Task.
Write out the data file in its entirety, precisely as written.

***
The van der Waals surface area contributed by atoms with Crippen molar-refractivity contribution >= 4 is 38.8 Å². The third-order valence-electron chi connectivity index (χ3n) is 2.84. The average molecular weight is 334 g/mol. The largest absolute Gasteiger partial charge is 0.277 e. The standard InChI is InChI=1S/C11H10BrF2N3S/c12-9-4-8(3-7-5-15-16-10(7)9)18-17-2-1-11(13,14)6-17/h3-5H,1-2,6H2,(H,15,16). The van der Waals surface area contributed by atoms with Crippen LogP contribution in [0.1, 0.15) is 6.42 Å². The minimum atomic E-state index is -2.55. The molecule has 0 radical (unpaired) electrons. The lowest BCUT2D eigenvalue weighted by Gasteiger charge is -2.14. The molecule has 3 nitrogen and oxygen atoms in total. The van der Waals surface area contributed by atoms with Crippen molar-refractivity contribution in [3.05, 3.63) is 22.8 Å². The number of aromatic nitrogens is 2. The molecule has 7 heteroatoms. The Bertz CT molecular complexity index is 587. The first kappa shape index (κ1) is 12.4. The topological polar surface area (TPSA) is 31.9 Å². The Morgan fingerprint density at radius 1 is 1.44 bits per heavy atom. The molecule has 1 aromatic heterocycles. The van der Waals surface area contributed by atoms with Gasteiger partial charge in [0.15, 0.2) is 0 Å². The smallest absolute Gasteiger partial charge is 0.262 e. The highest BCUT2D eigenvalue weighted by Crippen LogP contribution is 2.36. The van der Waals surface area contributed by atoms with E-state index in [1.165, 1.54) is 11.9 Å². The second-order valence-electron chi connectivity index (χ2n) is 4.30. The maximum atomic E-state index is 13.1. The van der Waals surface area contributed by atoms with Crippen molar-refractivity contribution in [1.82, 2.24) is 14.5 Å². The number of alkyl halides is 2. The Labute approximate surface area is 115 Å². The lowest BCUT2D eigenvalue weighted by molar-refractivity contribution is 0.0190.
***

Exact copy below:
The van der Waals surface area contributed by atoms with Crippen molar-refractivity contribution >= 4 is 38.8 Å². The third-order valence-electron chi connectivity index (χ3n) is 2.84. The average molecular weight is 334 g/mol. The largest absolute Gasteiger partial charge is 0.277 e. The standard InChI is InChI=1S/C11H10BrF2N3S/c12-9-4-8(3-7-5-15-16-10(7)9)18-17-2-1-11(13,14)6-17/h3-5H,1-2,6H2,(H,15,16). The van der Waals surface area contributed by atoms with Crippen LogP contribution in [0.1, 0.15) is 6.42 Å². The minimum atomic E-state index is -2.55. The molecule has 0 radical (unpaired) electrons. The lowest BCUT2D eigenvalue weighted by Gasteiger charge is -2.14. The molecule has 3 nitrogen and oxygen atoms in total. The van der Waals surface area contributed by atoms with Crippen molar-refractivity contribution in [3.05, 3.63) is 22.8 Å². The number of aromatic nitrogens is 2. The molecule has 7 heteroatoms. The Bertz CT molecular complexity index is 587. The first kappa shape index (κ1) is 12.4. The topological polar surface area (TPSA) is 31.9 Å². The Morgan fingerprint density at radius 1 is 1.44 bits per heavy atom. The molecule has 1 aromatic heterocycles. The van der Waals surface area contributed by atoms with Gasteiger partial charge in [0.15, 0.2) is 0 Å². The smallest absolute Gasteiger partial charge is 0.262 e. The highest BCUT2D eigenvalue weighted by Crippen LogP contribution is 2.36. The van der Waals surface area contributed by atoms with E-state index in [1.165, 1.54) is 11.9 Å². The second-order valence-electron chi connectivity index (χ2n) is 4.30. The maximum atomic E-state index is 13.1. The van der Waals surface area contributed by atoms with Crippen molar-refractivity contribution in [1.82, 2.24) is 14.5 Å². The number of alkyl halides is 2. The Labute approximate surface area is 115 Å². The lowest BCUT2D eigenvalue weighted by molar-refractivity contribution is 0.0190.